#AxeDrax Campaign

#AxeDrax FOR forests, communities, AND the climate!

Since 2012, Drax Plc has morphed from a single-asset company, operating the UK’s biggest coal power station to now operating the world’s biggest wood-burning plant, as well as being the second biggest producer of wood pellets globally, supplying companies across Europe and East Asia. Drax power station, in Yorkshire, emits more CO2 than any other facility in the UK.

In return for burning huge quantities of wood from forests that are logged in the Southeastern USA, Canada the Baltic States and elsewhere, Drax received almost £1 billion in subsidies during 2021, paid from a surcharge on UK electricity bills. Thanks to those generous subsidies, Drax made more than £100 million in profits and is increasing its dividends, i.e. pay-outs to shareholders. This comes at a time when the UK is facing the worst cost of living crisis in at least sixty years, including record fuel bills.

Finally, Drax’s pellet sourcing and production are harming public health and worsening quality of life amongst local communities. In the Southeastern USA, pellet plants are predominantly located in communities with an above-average level of poverty, many of them African Americans.

For forests, communities, and the climate, it’s time to #AxeDrax!

How we can #AxeDrax and how you can help

We need your help to stop this!

1.    If you are a UK constituent, please visit the Cut Carbon Not Forests website, where you can find a message to send to your local MP calling for the subsidies Drax relies on to be redirected to cleaner and lower carbon renewable energy.

2.    If you are a member of an activist group, community group, public health group, trade union or NGO, please ask them to sign an Open Letter calling for subsidies for biomass electricity (on which Drax depends) to be redirected to genuinely low-carbon, clean renewable energy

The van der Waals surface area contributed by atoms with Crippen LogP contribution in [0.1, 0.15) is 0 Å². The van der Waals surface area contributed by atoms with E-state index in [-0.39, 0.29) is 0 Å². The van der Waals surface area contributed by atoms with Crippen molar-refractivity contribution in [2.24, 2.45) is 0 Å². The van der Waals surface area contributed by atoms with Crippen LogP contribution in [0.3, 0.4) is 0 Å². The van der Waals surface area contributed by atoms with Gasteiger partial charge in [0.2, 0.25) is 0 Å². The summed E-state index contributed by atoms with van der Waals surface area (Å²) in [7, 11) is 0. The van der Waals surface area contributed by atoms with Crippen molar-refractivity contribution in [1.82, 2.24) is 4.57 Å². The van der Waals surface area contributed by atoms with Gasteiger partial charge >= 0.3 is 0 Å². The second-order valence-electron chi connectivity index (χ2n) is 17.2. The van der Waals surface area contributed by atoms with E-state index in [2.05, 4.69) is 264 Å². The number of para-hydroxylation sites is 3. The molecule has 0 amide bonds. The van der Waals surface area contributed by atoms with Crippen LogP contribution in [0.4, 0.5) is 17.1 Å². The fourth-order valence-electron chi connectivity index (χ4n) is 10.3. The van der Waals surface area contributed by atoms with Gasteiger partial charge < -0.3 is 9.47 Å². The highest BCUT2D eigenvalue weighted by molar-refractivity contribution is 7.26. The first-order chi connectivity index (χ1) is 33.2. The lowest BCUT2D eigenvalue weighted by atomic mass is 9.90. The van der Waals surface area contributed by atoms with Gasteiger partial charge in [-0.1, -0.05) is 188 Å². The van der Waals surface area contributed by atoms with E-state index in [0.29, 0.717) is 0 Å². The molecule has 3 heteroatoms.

3.    Sign up to our announcement list to find out about future Twitter actions, protests, petitions and e-alerts against Drax’s biomass subsidies and gas power plans: email-lists.org/mailman/listinfo/biofuelwatch

4.    Email us (biofuelwatch[at]gmail.com) to find out how else you can get involved in building the campaign to #AxeDrax.

The information on this webpage can be downloaded as a briefing with full references below:


During 2021, Drax power station in Yorkshire burned 8.3 million tonnes of pellets made from around 16.6 million tonnes of freshly cut (‘green’) wood. This was the equivalent of 155% the UK’s entire wood production, to meet just 0.85% of the country’s recent final energy demand.

60% of the pellets burned by Drax that year were imported from the Southeastern US, 22% from Canada and 11% from the Baltic States. The remainder came mostly Brazil, Portugal and Belarus. No UK wood was burned.

According to its Annual Report, Drax aims to increase its pellet production to 8 million tonnes by 2030, of which 4 million tonnes would be sold to other companies, with the remainder burned for Drax’s energy generation. This expansion is well underway: in April 2022, Drax opened a new pellet plant in Alabama, with two more under development in Arkansas.

All of Drax’s existing and planned pellet plants are located in the Southeastern USA and in Canada (British Columbia and Alberta).

Forest clearcut linked to Drax supplier Enviva, and Enviva pellet plant, North Carolina, Photo: Dogwood Alliance

Climate impacts:

Burning wood – especially wood taken directly from the forest – for electricity is no less disastrous for the climate than burning coal.

Per unit of electricity, biomass emits no less CO2 from smokestacks than burning coal does. Drax reported in its 2021 Annual report that its wood burning in Yorkshire emitted 13.42 million tonnes of CO2 into the atmosphere. This makes Drax power station the UK’s single biggest source of carbon emissions.

Drax argues that almost all the emissions from biomass burning can be ignored (except for ones from burning fossil fuel in pellet plants, shipping, etc.). This flies in the face of science:

In February 2021, more than 500 scientists wrote to world leaders, highlighting the impacts of cutting down trees and burning the wood for energy: “Regrowing trees and displacement of fossil fuels may eventually pay off this carbon debt, but regrowth takes time the world does not have to solve climate change. As numerous studies have shown, this burning of wood will increase warming for decades to centuries. That is true even when the wood replaces coal, oil or natural gas.